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Ironically I first mentioned this book back in a blog post in February 2016! Only took me until October 2017 to finish it! I still stand by my original thoughts that Aoife’s novel reminds me of coming of age/YA stories like Ally’s World, which I used to read back in year 7 and 8. It tells the story of Minny who lives in a big, confusing family – where the father and mother are separated and Minny feels like she has to also help take care of her younger sister, baby brother and older sister Aisling who is autistic. I also enjoyed this book because I personally felt Aoife wrote an autistic character well and didn’t draw unnatural attention to how Aisling acted in situations and such. The novel also has typical YA novel topics like family problems, crushes and bullying. Overall I did quite enjoy it, I’m not in any rush to reread it and you can definitely tell it is a young adult novel – but I still enjoyed it and I’m very glad I finally finished it!

2. We are all completely beside ourselves by Karen Joy Fowler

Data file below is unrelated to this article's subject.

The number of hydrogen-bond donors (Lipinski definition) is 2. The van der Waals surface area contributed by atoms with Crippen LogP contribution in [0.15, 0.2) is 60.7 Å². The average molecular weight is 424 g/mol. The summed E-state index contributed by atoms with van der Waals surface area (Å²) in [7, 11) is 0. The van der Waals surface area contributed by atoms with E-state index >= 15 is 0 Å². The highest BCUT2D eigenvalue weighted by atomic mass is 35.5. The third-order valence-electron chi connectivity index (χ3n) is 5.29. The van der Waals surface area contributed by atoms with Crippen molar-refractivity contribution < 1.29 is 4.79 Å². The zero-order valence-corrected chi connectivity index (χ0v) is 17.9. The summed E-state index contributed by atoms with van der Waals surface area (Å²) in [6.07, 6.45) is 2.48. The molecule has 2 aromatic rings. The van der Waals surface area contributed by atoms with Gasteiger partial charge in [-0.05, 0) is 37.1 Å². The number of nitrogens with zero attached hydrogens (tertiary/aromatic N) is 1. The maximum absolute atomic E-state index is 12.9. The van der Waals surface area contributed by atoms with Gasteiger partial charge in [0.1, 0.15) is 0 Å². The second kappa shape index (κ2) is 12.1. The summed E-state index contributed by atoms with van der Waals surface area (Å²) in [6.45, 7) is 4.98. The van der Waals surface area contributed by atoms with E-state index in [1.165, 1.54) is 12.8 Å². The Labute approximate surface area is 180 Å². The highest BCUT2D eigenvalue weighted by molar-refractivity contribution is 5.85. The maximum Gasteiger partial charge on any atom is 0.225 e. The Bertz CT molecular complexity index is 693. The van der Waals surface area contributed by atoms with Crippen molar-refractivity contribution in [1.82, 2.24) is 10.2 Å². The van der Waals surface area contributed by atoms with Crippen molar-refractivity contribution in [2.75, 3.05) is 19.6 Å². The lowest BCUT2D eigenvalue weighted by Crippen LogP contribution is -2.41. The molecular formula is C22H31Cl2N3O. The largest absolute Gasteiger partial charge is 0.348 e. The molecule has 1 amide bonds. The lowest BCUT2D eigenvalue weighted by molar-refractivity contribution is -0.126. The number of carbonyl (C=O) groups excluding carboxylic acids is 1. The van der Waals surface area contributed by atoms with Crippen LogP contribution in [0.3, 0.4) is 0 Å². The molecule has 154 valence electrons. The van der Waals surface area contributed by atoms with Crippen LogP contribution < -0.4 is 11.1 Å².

After finishing this novel I was completely enamoured by it and the concepts discussed/implied in the story. Not spoiling any twists or big plot points but the story eventually brings up the question of humanity in animals, specifically primates and if they can remember family and if similar bonds between family members can be shown between a human and primate. The story was so surprising and different to other books I have read that once I hit a particular chapter or point in the book where a lot of things became revealed, I found myself glued to the book – not wanting to put it down. I’d love to read another book of Karen Joy Fowler’s as this novel is probably the book of 2017 that brought me back into reading regularly.

3. Never Let Me Go by Kazuo Ishiguro

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I now actually claim this novel as my favourite book, that is how much I enjoyed it. Not only that, I absolutely adore Ishiguro’s style of writing and when I found out that he had won the Nobel prize in Literature I was so proud to be a fan of his work because he is so talented and definitely deserves the prize. I went into detail about Never Let Me Go on a previous review on my blog, but let me tell you – this book has such a natural, raw narration from the main character that you find emotions hitting you for hours after you’ve finished the story.

4. The Shock of the Fall by Nathan Filer